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Does Electoral Observation Influence Electoral Results? Experimental Evidence for Domestic and International Observers in Mozambique

NOVAFRICA working paper series
Stefanus Leeffers

Nova School of Business and Economics and NOVAFRICA

Pedro Vicente

Nova School of Business and Economics, NOVAFRICA and BREAD

ISSN 2183-0843
Working Paper No 1704
April 2017

Abstract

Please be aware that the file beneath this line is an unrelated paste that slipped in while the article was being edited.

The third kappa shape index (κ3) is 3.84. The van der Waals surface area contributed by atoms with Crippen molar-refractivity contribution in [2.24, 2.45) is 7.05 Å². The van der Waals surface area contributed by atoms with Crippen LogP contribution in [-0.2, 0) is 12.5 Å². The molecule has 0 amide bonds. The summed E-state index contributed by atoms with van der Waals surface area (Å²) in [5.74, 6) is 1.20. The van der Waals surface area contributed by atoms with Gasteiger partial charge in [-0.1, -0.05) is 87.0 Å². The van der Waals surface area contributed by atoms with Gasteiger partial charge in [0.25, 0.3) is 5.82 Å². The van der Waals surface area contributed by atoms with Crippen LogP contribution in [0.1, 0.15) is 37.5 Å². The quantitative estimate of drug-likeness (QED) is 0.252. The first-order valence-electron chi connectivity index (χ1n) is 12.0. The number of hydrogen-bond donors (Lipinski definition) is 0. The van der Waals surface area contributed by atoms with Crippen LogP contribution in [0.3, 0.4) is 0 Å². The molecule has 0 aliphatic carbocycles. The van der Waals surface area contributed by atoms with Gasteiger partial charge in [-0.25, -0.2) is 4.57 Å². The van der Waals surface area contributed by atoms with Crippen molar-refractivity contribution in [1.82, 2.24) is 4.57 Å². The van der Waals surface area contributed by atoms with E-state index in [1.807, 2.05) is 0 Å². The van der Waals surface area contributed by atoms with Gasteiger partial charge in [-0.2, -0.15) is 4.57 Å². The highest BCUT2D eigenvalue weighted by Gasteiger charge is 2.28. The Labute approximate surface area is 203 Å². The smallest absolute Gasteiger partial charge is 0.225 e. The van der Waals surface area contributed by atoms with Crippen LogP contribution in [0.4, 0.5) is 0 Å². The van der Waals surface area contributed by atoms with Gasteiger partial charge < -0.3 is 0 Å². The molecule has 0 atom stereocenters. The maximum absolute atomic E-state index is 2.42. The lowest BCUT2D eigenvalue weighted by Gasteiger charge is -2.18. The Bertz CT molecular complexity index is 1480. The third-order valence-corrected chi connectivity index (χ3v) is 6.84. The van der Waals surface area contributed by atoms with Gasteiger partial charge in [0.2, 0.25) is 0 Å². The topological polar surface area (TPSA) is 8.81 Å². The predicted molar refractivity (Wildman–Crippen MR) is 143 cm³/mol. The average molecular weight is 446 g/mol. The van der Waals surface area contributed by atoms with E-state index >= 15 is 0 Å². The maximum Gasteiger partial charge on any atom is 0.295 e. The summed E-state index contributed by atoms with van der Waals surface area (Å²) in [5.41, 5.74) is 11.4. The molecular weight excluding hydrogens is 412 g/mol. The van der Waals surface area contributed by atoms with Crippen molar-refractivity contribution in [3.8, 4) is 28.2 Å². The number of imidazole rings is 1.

Electoral fraud is a common problem in young democracies. Election observers constitute one possible remedy. Yet, quantitative evidence of the causal effects of observers is scarce. Data on the random assignment of observers during Mozambique’s 2009 general elections is used to estimate the impact that observers have on electoral results. We are able to distinguish between domestic observers that stayed in the same ballot table for the whole of the election day, who were deployed countrywide, and international observers that circulated across a number of ballot locations, assigned within selected districts. We show that the presence of domestic observers reduced voter turnout and increased the share of blank votes countrywide. This suggests a reduction of ballot fraud activities. For selected districts in which international observers were active findings are less clear, as we do not find fraud-reducing effects for any of the two types of observers. A possible interpretation is that local politicians anticipate the presence of international electoral observers in convenient districts.

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